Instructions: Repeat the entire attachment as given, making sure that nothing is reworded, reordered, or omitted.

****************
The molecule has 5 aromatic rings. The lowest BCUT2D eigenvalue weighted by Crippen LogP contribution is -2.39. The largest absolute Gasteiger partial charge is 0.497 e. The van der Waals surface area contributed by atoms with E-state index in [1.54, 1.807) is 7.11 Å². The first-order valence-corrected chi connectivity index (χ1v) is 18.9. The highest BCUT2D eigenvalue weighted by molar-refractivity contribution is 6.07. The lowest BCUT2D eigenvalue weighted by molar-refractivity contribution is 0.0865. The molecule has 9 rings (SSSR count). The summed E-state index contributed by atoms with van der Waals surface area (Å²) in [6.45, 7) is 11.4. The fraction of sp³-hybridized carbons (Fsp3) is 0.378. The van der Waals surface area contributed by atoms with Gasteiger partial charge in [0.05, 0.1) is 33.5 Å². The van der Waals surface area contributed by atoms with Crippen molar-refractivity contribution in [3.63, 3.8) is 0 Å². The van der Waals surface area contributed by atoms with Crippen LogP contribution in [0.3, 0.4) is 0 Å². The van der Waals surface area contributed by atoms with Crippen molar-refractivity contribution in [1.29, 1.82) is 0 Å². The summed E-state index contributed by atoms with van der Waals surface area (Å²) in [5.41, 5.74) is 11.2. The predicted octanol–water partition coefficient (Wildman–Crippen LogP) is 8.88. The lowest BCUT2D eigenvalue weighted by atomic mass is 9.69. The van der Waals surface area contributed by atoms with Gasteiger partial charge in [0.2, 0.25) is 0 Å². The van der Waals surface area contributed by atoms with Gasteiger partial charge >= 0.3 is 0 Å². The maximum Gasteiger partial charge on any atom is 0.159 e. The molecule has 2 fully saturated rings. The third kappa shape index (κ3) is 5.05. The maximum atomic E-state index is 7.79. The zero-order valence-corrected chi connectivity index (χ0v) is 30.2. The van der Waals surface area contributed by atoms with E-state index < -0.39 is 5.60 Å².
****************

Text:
The molecule has 5 aromatic rings. The lowest BCUT2D eigenvalue weighted by Crippen LogP contribution is -2.39. The largest absolute Gasteiger partial charge is 0.497 e. The van der Waals surface area contributed by atoms with E-state index in [1.54, 1.807) is 7.11 Å². The first-order valence-corrected chi connectivity index (χ1v) is 18.9. The highest BCUT2D eigenvalue weighted by molar-refractivity contribution is 6.07. The lowest BCUT2D eigenvalue weighted by molar-refractivity contribution is 0.0865. The molecule has 9 rings (SSSR count). The summed E-state index contributed by atoms with van der Waals surface area (Å²) in [6.45, 7) is 11.4. The fraction of sp³-hybridized carbons (Fsp3) is 0.378. The van der Waals surface area contributed by atoms with Gasteiger partial charge in [0.05, 0.1) is 33.5 Å². The van der Waals surface area contributed by atoms with Crippen molar-refractivity contribution in [3.63, 3.8) is 0 Å². The van der Waals surface area contributed by atoms with Crippen LogP contribution in [0.3, 0.4) is 0 Å². The van der Waals surface area contributed by atoms with Crippen molar-refractivity contribution in [1.29, 1.82) is 0 Å². The summed E-state index contributed by atoms with van der Waals surface area (Å²) in [5.41, 5.74) is 11.2. The predicted octanol–water partition coefficient (Wildman–Crippen LogP) is 8.88. The lowest BCUT2D eigenvalue weighted by atomic mass is 9.69. The van der Waals surface area contributed by atoms with Gasteiger partial charge in [0.2, 0.25) is 0 Å². The van der Waals surface area contributed by atoms with Gasteiger partial charge >= 0.3 is 0 Å². The maximum Gasteiger partial charge on any atom is 0.159 e. The molecule has 2 fully saturated rings. The third kappa shape index (κ3) is 5.05. The maximum atomic E-state index is 7.79. The zero-order valence-corrected chi connectivity index (χ0v) is 30.2. The van der Waals surface area contributed by atoms with E-state index < -0.39 is 5.60 Å².